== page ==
Being a photographer is the best, and most inspiring, job I can think of ever having. I am a professional photographer. Very much a food photographer, working with the Swedish Culinary Teams. Seniors and Juniors. Among many nice clients. Until today I have photographed 14 cook books. Many awarded. Photography is not only my profession, it is also my passion.
These images are not new. Honestly I just found them browsing my image files. They are all made with a TS lens on a walk through Old Town in Stockholm. TS stands for Tilt and shift. It works the way my old Sinar view camera did. With swings and tilts. Almost. I just love it.
Perhaps you thought that is only a part of New York City, but it is everywhere. You don´t believe me? I will show you. This is an exercise I did in art school, but I also did it not so long ago. Back then it was in b/w but now it is in color. I didn´t go far to get all the letters. It is great fun and you can do it in many different ways. Like every season. In sunny or cloudy weather.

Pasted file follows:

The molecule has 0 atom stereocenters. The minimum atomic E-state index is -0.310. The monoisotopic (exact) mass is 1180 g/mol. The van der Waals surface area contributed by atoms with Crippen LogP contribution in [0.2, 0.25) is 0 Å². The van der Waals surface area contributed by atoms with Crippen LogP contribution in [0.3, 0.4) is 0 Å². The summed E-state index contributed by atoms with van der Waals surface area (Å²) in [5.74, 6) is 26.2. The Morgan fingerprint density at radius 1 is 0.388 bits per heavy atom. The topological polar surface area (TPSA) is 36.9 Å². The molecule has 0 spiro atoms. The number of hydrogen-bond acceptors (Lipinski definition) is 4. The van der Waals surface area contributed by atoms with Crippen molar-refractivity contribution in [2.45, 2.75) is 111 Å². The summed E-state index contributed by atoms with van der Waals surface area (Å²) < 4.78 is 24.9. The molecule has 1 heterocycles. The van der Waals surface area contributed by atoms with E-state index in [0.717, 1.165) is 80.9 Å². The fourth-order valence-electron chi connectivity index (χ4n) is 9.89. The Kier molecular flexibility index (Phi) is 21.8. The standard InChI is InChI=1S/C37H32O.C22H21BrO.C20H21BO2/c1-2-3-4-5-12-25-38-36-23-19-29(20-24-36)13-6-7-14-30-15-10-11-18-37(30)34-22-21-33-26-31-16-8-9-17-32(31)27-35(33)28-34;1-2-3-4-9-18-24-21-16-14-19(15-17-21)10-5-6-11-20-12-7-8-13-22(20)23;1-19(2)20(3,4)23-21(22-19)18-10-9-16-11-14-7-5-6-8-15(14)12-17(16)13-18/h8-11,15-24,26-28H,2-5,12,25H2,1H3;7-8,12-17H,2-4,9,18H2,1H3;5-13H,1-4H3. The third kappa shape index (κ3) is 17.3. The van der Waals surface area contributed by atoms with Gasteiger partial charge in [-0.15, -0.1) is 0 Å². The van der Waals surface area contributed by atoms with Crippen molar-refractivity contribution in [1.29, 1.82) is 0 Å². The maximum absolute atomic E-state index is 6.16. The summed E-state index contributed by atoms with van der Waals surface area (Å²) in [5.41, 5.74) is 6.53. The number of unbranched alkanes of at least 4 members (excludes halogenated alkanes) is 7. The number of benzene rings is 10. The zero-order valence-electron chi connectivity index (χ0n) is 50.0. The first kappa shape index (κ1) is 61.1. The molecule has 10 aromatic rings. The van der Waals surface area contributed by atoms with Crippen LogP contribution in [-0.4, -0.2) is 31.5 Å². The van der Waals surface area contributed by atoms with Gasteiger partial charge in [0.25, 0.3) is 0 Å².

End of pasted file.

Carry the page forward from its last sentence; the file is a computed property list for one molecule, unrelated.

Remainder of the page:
I made it in English and stopped short of Å, Ä and Ö, but I found them too. A good exercise on your next stroll in the city. Wherever you are. This is Stockholm.
It started in 1998. I had met Peter Schäublin at a Sinar workshop in Schaffhaussen, Switzerland. At the time he worked at the company as head of prints, brochures etc. We became friends and started to share ideas. We came up with the idea of a calendar and made the first one in 1998, together with the local Swiss printer Stamm. We kept it up until 2019, with only two years that we missed. Time and economics change so it is no more. It was a dear challenge to me to come up with new ideas for images every year. The very first images were produced with my Dicomed Digital 4×5″ scanner camera.
Peter, a very talented photographer and graphic designer, developed a design that complimented my images. Over the years it became more and more playful.
Here is a small selection of images. I used flowers, toys, food, used gloves, vegetables, old tools, ice, instruments, spoons, watches etc. for props. It is all very much “Pelle Style”.